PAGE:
In this study, the authors sought to investigate the response rate and toxicity of carboplatin in patients with progressive low-grade glioma (LGG). Thirty-two patients with progressive LGG were treated with carboplatin at a dosage of 560 mg/m2. Treatment was given at 4-week intervals and continued until the disease progressed, unacceptable toxicity supervened, or for 12 additional courses after achieving maximal response. Patients with stable disease were treated with a total of 12 cycles. All patients were treated as outpatients. Patients were evaluated for response to treatment and toxicity.

All patients received a minimum of two cycles of carboplatin, and were examined for response. A partial response was achieved in nine patients (28%) and a minimal response in two (6%), for an overall response rate of 34% (11 of 32 patients). Eighteen patients (56%) had stable disease. A partial response was achieved in the nine patients after a median of six cycles (range 4-11 cycles), a minimal response was achieved in the two patients after five cycles. Glioma progression was noted in three patients after three, five, and five cycles, respectively. The 11 patients in whom some response was achieved had either an optic pathway tumor or a juvenile pilocytic astrocytoma. Twenty-six of the 32 patients had those characteristics, making the response rate in that group 42% (11 of 26 patients). Thirty-two patients received a total of 387 cycles of chemotherapy. Hematological toxicity was moderate. Twenty-one patients developed thrombocytopenia (platelet count < 50,000/μl); three patients required one platelet transfusion each. Nine patients developed neutropenia (absolute neutrophil count < 500/μl); one developed fever and required administration of antibiotic agents. One dose adjustment in each of the patients prevented further thrombocytopenia and neutropenia. Two patients with stable disease died of respiratory complications. One patient developed Grade III ototoxicity after receiving five cycles, one patient developed hypersensitivity to carboplatin, and none developed nephrotoxicity.

Carboplatin given at a dosage of 560 mg/m2 every 4 weeks has activity in patients with progressive LGG. This drug regimen is relatively simple and well tolerated. Further investigation and longer follow-up study are warranted.

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Jennifer M. Strahle, Rukayat Taiwo, Christine Averill, James Torner, Chevis N. Shannon, Christopher M. Bonfield, Gerald F. Tuite, Tammy Bethel-Anderson, Jerrel Rutlin, Douglas L. Brockmeyer, John C. Wellons III, Jeffrey R. Leonard, Francesco T. Mangano, James M. Johnston, Manish N. Shah, Bermans J. Iskandar, Elizabeth C. Tyler-Kabara, David J. Daniels, Eric M. Jackson, Gerald A. Grant, Daniel E. Couture, P. David Adelson, Tord D. Alden, Philipp R. Aldana, Richard C. E. Anderson, Nathan R. Selden, Lissa C. Baird, Karin Bierbrauer, Joshua J. Chern, William E. Whitehead, Richard G. Ellenbogen, Herbert E. Fuchs, Daniel J. Guillaume, Todd C. Hankinson, Mark R. Iantosca, W. Jerry Oakes, Robert F. Keating, Nickalus R. Khan, Michael S. Muhlbauer, J. Gordon McComb, Arnold H. Menezes, John Ragheb, Jodi L. Smith, Cormac O. Maher, Stephanie Greene, Michael Kelly, Brent R. O’Neill, Mark D. Krieger, Mandeep Tamber, Susan R. Durham, Greg Olavarria, Scellig S. D. Stone, Bruce A. Kaufman, Gregory G. Heuer, David F. Bauer, Gregory Albert, Jeffrey P. Greenfield, Scott D. Wait, Mark D. Van Poppel, Ramin Eskandari, Timothy Mapstone, Joshua S. Shimony, Ralph G. Dacey Jr., Matthew D. Smyth, Tae Sung Park and David D. Limbrick Jr.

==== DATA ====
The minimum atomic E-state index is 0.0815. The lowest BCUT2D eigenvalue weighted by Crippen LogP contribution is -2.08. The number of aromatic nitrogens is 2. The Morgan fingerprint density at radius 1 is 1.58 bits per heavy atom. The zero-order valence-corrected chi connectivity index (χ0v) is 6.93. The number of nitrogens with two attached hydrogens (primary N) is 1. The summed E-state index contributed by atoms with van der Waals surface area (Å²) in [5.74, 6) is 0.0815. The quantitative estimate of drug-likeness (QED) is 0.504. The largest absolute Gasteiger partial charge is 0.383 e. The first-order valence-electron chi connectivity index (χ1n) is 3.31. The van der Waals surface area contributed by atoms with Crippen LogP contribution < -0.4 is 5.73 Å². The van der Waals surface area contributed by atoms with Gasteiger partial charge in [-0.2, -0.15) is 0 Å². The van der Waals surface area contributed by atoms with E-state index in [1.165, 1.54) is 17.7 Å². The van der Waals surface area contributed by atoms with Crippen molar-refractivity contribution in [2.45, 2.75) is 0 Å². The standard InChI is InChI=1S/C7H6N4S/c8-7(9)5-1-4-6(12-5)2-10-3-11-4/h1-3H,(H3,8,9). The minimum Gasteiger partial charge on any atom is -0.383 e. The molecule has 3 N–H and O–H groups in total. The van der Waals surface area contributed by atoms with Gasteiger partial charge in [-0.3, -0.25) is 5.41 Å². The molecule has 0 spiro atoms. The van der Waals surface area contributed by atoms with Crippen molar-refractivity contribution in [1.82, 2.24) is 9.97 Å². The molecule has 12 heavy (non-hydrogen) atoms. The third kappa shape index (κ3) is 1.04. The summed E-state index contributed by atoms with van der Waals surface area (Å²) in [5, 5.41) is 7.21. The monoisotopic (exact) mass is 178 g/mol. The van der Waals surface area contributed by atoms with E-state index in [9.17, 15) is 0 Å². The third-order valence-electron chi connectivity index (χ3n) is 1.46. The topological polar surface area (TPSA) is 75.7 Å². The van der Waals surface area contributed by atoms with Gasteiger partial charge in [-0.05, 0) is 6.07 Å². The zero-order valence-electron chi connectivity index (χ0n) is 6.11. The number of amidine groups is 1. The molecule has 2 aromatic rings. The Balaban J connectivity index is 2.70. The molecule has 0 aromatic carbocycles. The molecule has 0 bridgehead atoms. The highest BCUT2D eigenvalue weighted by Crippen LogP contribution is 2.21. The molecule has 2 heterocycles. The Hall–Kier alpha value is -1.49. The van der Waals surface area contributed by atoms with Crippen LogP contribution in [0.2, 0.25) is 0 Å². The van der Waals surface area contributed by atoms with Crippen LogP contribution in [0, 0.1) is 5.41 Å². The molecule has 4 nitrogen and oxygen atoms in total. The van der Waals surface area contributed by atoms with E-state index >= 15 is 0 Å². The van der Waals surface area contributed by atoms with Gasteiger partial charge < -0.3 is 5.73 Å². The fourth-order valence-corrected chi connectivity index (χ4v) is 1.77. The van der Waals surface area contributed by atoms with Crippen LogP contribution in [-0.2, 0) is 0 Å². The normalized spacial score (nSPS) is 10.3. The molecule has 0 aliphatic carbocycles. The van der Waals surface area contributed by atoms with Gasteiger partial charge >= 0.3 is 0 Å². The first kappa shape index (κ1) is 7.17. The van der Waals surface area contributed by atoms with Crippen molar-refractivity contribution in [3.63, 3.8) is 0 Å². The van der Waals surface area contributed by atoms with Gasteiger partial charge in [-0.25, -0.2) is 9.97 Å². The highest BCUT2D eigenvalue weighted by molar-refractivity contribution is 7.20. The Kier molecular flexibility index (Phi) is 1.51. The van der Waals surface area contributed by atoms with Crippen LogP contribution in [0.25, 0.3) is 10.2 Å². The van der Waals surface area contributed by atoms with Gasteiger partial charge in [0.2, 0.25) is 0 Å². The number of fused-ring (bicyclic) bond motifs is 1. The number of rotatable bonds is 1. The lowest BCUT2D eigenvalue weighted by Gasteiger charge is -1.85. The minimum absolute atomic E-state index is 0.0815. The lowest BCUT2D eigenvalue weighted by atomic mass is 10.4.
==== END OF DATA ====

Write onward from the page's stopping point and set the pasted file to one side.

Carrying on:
Scoliosis is frequently a presenting sign of Chiari malformation type I (CM-I) with syrinx. The authors’ goal was to define scoliosis in this population and describe how radiological characteristics of CM-I and syrinx relate to the presence and severity of scoliosis.


A large multicenter retrospective and prospective registry of pediatric patients with CM-I (tonsils ≥ 5 mm below the foramen magnum) and syrinx (≥ 3 mm in axial width) was reviewed for clinical and radiological characteristics of CM-I, syrinx, and scoliosis (coronal curve ≥ 10°).


Based on available imaging of patients with CM-I and syrinx, 260 of 825 patients (31%) had a clear diagnosis of scoliosis based on radiographs or coronal MRI. Forty-nine patients (5.9%) did not have scoliosis, and in 516 (63%) patients, a clear determination of the presence or absence of scoliosis could not be made. Comparison of patients with and those without a definite scoliosis diagnosis indicated that scoliosis was associated with wider syrinxes (8.7 vs 6.3 mm, OR 1.25, p < 0.001), longer syrinxes (10.3 vs 6.2 levels, OR 1.18, p < 0.001), syrinxes with their rostral extent located in the cervical spine (94% vs 80%, OR 3.91, p = 0.001), and holocord syrinxes (50% vs 16%, OR 5.61, p < 0.001). Multivariable regression analysis revealed syrinx length and the presence of holocord syrinx to be independent predictors of scoliosis in this patient cohort. Scoliosis was not associated with sex, age at CM-I diagnosis, tonsil position, pB–C2 distance (measured perpendicular distance from the ventral dura to a line drawn from the basion to the posterior-inferior aspect of C2), clivoaxial angle, or frontal-occipital horn ratio. Average curve magnitude was 29.9°, and 37.7% of patients had a left thoracic curve. Older age at CM-I or syrinx diagnosis (p < 0.0001) was associated with greater curve magnitude whereas there was no association between syrinx dimensions and curve magnitude.


Syrinx characteristics, but not tonsil position, were related to the presence of scoliosis in patients with CM-I, and there was an independent association of syrinx length and holocord syrinx with scoliosis. Further study is needed to evaluate the nature of the relationship between syrinx and scoliosis in patients with CM-I.